US v. Melinsky
UNPUBLISHED UNITED STATES COURT OF APPEALS FOR THE FOURTH CIRCUIT
UNITED STATES OF AMERICA, Plaintiff - Appellee, versus SUZANNE L. MELINSKY, Defendant - Appellant.
UNITED STATES OF AMERICA, Plaintiff - Appellee, versus RAYMOND J. MELINSKY, Defendant - Appellant.
Appeals from the United States District Court for the Eastern District of Virginia, at Alexandria. James C. Cacheris, Senior District Judge. (CR-05-95)
October 23, 2006
December 4, 2006
Before NIEMEYER, MICHAEL, and SHEDD, Circuit Judges.
Affirmed by unpublished per curiam opinion.
Paul P. Vangellow, BABIRAK, VANGELLOW & CARR, PC, Falls Church, Virginia; Robert C. Whitestone, WHITESTONE, BRENT, YOUNG & MERRIL, Fairfax, Virginia, for Appellants. Chuck Rosenberg, United States Attorney, Charles F. Connolly, Assistant United States Attorney, Caroline E. Laise, Special Assistant United States Attorney, Alexandria, Virginia; Mark C. Grundvig, UNITED STATES DEPARTMENT OF JUSTICE, Washington, D.C., for Appellee.
Unpublished opinions are not binding precedent in this circuit.
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PER CURIAM: Raymond J. and Suzanne L. Melinsky appeal their
convictions for conspiracy in violation of 18 U.S.C. § 371 (2000); bank fraud in violation of 18 U.S.C. § 1344 (2000); and false We affirm.
statements in violation of 18 U.S.C. § 1014 (2000).
The Melinskys first argue that the Government violated Brady v. Maryland, 373 U.S. 83 (1963), because it failed to disclose that it lacked proof of Suzanne Melinsky's prior criminal conviction. We agree with the district court that the Melinskys'
Brady claim lacks merit because the Government is not required to provide a defendant with information that the defendant has or with reasonable diligence could obtain himself. F.3d 920, 927 (4th Cir. 1994). not exculpatory. The Melinskys next argue the evidence was insufficient to support their convictions for counts One, Two, and Eight of the indictment, because they lacked the requisite mens rea for these offenses. A jury's verdict must be upheld on appeal if there is Glasser v. Stockton v. Murray, 41
Additionally, the information was
substantial evidence in the record to support it. United States, 315 U.S. 60, 80 (1942).
In determining whether the
evidence in the record is substantial, we view the evidence in the light most favorable to the government, and inquire whether there is evidence that a reasonable finder of fact could accept as adequate and sufficient to support a conclusion of the defendants'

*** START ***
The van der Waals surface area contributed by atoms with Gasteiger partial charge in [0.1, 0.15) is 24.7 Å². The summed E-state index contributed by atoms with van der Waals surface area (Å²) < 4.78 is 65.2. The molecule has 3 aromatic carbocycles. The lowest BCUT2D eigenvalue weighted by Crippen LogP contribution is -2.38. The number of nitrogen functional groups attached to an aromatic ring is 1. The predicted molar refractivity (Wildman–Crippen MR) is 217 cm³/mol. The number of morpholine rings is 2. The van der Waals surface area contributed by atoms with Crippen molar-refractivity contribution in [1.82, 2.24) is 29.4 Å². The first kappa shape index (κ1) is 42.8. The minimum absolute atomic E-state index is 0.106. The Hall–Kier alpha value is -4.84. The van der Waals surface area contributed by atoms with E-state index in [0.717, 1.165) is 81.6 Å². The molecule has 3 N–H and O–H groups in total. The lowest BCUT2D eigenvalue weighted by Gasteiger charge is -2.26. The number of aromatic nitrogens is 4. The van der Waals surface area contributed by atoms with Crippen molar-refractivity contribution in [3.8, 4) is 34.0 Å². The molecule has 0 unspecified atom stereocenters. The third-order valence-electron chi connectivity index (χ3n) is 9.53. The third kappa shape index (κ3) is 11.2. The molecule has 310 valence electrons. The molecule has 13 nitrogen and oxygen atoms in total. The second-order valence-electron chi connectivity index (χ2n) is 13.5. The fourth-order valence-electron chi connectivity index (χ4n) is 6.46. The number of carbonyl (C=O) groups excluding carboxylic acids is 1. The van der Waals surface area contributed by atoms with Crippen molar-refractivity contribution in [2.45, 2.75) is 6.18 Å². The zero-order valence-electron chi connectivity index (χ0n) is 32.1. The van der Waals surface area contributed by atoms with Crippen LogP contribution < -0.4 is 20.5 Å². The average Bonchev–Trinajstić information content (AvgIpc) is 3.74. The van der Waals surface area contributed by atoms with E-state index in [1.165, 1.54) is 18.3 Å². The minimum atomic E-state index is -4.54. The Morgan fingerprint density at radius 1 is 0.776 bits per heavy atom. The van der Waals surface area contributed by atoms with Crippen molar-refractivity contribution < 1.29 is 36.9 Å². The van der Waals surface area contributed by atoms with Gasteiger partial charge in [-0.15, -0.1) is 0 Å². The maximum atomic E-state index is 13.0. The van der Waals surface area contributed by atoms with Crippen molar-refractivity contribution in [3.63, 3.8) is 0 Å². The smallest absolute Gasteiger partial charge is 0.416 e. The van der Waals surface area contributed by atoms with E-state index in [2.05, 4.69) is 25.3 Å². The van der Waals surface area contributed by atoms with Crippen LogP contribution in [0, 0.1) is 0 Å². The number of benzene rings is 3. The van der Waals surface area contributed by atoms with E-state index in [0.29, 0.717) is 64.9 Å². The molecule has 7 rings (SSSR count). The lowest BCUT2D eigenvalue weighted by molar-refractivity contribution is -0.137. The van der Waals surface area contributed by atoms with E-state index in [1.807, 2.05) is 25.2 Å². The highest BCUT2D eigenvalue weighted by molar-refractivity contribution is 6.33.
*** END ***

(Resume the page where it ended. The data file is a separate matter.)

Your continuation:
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guilt beyond a reasonable doubt. 849, 862 (4th Cir. 1996) (en
United States v. Burgos, 94 F.3d banc). We do not review the
credibility of the witnesses and assume that the jury resolved all contradictions in the testimony in favor of the government. United States v. Romer, 148 F.3d 359, 364 (4th Cir. 1998). With respect to Count One, to prove a conspiracy under 18 U.S.C. § 371, the government must establish an agreement to commit an offense, willing participation by the defendants, and an overt act in furtherance of the conspiracy. See United States v. Tucker, 376 F.3d 236, 238 (4th Cir. 2004). Knowledge and participation in Id.,
the conspiracy may be proven by circumstantial evidence.
citing United States v. Meredith, 824 F.2d 1418, 1428 (4th Cir. 1987). Count Two alleged bank fraud, for which the government must establish that the defendants knowingly executed a scheme to obtain the money, funds, or other property owned by or under the control of a financial institution by means of material false or fraudulent pretenses, representations, or promises, and that they did so with the intent to defraud, and the financial institution was insured by the Federal Deposit Insurance Corporation. Bales, 813 F.2d 1289, 1293 (4th Cir. 1987). See United States v. Count Eight required
the government to prove that the Melinskys knowingly made a false statement or willfully overvalued a property or security for the purpose of influencing in any way the action of the Small Business Administration or First Savings Bank of Virginia. We conclude the
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evidence presented to the jury was sufficient to prove that the Melinskys possessed the mens rea alleged in the challenged counts of the indictment. The Melinskys challenge the district court's denial of Raymond's request to provide the jury with a "puffing" instruction. This court reviews a district court's jury instructions for abuse of discretion. Cir. 2003). United States v. Bolden, 325 F.3d 471, 486 (4th Failure to give a requested instruction is not
reversible error unless the instruction (1) was correct; (2) was not substantially covered by the court's charge to the jury; and (3) dealt with some point in the trial so important that failure to give the requested instruction seriously impaired the defendant's ability to conduct his defense. See United States v. Patterson,
150 F.3d 382, 388 (4th Cir. 1998). Here, the district court provided the jury with an extensive instruction regarding the good faith of the Melinskys as a complete defense to the charge of bank fraud (Count Two of the indictment). We find the district court did not abuse its
discretion in declining to give the proposed "puffing" instruction. See United States v. Thaw, 353 F.2d 581, 584-85 (4th Cir. 1965) (holding that when substance of requested puffing charge covered in instructions given, failure to give puffing instruction not error). We therefore affirm the Melinskys' convictions. We
dispense with oral argument because the facts and legal contentions
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are adequately presented in the materials before the court and argument would not aid the decisional process.
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